I thought he might have been affected by my words, but he became more contradictory. At the very night the leaders of Kukmin-bu summoned the Independence Army unit stationed at Wangqingmen\and tried to arrest us.

In\order to prevent any bloodshed, I sent Cha Kwang Su back to Sanyuanpu immediately. There was the danger of the leadership of Kukmin-bu laying their hands on our comrades in Liuhe County. I instructed the YCLK\and the AIYL members gathered there for the conference to leave Wangqingmen that night. I proposed to them that, as Kukmin-bu had called a conference of the General Federation of Korean Youth in South Manchuria\and persecuted the progressive young people, we should break away rom the conference\and expose their terrorism by making a written protest.

As a consequence, the conference broke up.

I made up my mind to leave Wangqingmen.

Some comrades proposed that we should go to Sanyuanpu, Liuhe County,\where Choe Chang Gol was working,\and draw up a letter of protest there\and send it to various parts of Manchuria before holding a conference of our own. However, it was risky to go to Sanyuanpu\where the Independence Army held sway. I hesitated for a while over\where to go, Sanyuanpu\or Lingjie, before deciding to go to the latter. Our next step could be discussed there. I planned to go to Jilin after resting at Lingjie\and, if the situation in Jilin was not favourable, to go to Fusong\and guide the mass\organizations until the whirlwind of terrorism of Kukmin-bu had calmed down.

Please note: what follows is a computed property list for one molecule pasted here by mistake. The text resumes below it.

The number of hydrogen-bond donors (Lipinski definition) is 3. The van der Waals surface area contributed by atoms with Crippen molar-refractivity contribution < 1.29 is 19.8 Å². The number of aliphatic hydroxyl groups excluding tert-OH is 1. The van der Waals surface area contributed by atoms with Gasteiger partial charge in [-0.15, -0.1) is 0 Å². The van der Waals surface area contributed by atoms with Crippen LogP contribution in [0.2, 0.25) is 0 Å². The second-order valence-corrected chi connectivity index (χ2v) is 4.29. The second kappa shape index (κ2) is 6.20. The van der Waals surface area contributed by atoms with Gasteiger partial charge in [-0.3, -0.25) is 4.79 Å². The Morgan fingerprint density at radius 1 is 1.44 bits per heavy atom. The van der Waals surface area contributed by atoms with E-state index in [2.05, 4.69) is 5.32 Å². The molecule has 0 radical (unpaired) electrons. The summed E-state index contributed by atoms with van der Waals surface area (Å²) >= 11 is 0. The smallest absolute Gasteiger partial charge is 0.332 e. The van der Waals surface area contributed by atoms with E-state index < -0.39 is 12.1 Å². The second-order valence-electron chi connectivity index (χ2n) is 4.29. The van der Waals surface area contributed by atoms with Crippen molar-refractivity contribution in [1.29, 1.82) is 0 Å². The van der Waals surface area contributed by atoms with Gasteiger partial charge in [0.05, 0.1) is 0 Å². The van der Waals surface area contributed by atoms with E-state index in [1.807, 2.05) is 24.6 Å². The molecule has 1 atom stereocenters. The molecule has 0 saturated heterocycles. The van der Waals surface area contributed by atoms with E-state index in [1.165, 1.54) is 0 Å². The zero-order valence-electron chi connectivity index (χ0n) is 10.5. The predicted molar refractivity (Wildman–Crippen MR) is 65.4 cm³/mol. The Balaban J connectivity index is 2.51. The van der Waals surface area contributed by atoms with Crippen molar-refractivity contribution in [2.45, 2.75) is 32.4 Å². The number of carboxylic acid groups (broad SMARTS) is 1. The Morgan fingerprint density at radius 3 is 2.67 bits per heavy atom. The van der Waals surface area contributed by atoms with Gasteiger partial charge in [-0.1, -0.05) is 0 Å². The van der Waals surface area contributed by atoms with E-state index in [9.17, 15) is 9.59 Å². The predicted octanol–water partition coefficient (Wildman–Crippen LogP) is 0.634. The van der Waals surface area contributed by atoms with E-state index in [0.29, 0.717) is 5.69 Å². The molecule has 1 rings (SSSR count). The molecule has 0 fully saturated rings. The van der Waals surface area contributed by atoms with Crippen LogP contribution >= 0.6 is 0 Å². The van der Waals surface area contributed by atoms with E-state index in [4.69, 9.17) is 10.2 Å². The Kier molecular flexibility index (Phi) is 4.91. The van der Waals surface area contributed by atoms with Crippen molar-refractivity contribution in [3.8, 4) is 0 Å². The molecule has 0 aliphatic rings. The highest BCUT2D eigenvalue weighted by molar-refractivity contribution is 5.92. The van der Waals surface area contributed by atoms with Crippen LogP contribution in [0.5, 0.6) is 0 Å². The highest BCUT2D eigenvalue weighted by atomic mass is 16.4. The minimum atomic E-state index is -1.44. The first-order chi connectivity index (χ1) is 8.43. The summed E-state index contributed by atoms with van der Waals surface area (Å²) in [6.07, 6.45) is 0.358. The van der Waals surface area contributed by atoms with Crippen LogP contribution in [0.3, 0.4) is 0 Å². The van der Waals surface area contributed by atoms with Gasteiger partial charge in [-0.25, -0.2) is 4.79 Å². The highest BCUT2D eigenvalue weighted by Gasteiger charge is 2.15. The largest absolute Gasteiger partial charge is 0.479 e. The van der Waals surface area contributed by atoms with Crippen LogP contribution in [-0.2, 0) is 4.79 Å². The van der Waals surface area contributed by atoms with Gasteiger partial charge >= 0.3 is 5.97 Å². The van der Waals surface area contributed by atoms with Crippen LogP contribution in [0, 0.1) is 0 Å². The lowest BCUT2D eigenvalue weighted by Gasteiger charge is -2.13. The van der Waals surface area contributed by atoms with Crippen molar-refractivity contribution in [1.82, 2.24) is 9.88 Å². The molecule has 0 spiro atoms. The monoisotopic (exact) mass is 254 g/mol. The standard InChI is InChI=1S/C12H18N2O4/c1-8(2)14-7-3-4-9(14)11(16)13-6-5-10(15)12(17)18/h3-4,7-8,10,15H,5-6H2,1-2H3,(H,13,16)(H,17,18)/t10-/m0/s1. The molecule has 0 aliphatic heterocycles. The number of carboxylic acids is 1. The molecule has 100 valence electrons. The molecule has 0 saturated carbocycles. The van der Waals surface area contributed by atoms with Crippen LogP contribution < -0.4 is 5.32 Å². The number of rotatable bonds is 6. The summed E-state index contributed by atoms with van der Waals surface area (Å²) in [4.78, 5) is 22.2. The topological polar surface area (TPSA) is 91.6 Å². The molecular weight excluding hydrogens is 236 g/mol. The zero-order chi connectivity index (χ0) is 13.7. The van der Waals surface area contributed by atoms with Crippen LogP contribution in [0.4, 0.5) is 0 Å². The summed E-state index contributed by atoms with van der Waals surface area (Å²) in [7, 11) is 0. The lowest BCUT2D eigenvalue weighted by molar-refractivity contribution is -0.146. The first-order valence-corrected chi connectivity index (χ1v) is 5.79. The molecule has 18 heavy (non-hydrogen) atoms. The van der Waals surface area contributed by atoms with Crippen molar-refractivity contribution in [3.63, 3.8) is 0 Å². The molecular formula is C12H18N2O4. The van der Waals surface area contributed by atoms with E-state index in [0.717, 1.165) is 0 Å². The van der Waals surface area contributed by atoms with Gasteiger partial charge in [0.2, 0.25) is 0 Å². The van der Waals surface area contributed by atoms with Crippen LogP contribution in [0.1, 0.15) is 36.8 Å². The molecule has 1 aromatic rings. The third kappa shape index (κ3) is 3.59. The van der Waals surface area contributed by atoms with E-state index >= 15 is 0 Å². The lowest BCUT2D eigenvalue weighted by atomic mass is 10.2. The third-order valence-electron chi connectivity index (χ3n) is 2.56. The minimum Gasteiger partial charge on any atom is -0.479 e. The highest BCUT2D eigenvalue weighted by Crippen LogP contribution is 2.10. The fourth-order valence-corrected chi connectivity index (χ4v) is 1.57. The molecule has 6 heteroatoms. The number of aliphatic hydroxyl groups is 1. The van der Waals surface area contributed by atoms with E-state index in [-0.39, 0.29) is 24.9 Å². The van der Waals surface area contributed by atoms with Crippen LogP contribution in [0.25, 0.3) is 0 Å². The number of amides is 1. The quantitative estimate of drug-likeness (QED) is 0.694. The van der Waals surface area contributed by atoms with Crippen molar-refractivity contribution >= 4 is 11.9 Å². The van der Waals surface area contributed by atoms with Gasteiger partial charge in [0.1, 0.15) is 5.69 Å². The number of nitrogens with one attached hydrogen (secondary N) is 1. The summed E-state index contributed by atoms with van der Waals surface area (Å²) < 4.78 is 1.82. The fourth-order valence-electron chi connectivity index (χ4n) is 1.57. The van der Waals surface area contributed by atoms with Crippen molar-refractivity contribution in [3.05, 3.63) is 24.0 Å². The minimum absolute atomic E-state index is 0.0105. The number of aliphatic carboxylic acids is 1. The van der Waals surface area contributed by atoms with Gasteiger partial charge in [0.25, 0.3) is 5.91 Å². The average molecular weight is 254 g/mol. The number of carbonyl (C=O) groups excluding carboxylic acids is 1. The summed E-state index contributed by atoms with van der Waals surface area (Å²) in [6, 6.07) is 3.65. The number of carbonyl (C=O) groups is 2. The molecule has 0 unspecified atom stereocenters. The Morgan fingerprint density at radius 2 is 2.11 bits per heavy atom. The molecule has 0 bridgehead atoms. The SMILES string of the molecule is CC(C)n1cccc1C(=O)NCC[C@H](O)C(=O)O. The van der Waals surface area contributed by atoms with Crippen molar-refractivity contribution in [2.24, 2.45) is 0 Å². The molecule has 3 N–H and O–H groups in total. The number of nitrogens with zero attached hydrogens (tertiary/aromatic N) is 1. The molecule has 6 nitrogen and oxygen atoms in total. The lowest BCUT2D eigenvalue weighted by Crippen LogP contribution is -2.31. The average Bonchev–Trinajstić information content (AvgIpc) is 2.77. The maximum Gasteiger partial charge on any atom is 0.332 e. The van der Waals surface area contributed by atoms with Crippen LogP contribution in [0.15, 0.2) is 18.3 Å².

That night I went to Kang Hong Rak’s house\and told him, “I may be arrested if I sleep here. I am going to Lingjie. Will you please lend me some money for my journey?”

Heaving a sigh, he said in worry, “How can you escape along a strange road?”
“If I run 20 miles along the road, I will be all right. Don’t worry.”
I said that I would be safe for a while in Lingjie for a comrade of mine rom Wenguang Middle School who was working in our\organization was there. Then, somewhat relieved, Kang\and his wife gave me some food\and a few bars of toffee wrapped up that I could eat on my way. My comrade rom Wenguang Middle School was Sin Yong Gun, who was working as the schoolmaster at Hanhung School in Lingjie.
 
I arrived at Lingjie towards lunchtime the next day. Some girl students studying in the advanced course of Hanhung School looked after me. Sin’s fiancee, An Sin Yong, who had been working as a member of the AIYL in Jiangdong\and was now studying at this school, cooked with her friends green-bean jelly\and cold soup for my lunch. I still remember how tasty that lunch was.

After lunch I took stock of the situation at the school, despite my fatigue. Then, I fell asleep because I was deadly tired after walking 20 miles throughout the night. Later I was told that Sin did not ring the school bell so as not to interrupt my sleep,\and beckoned the pupils at play one by one to start their lessons.

During my stay in Lingjie I was informed that the Kukmin- bu people had executed the members of the preparatory committee of the conference they had arrested. They executed six promising young people—Choe Pong, Ri Thae Hui, Ji Un San, Ri Mong Ryol, Ri Kwang Son\and Jo Hui Yon—in a valley at Wangqingmen. They were all in their early twenties. At the last, the six young people accused Kukmin-bu, saying, “We are always ready to die for the working masses. But it is deplorable that we are killed at your hands.” They sang the Revolutionary Song\and shouted, “Long live the victory of the revolution!”

Afterwards the terrorists of Kukmin -bu schemed to arrest\and kill all the families of those six people. Ko murdered even O Sin Ae who had informed me of their sinister plot.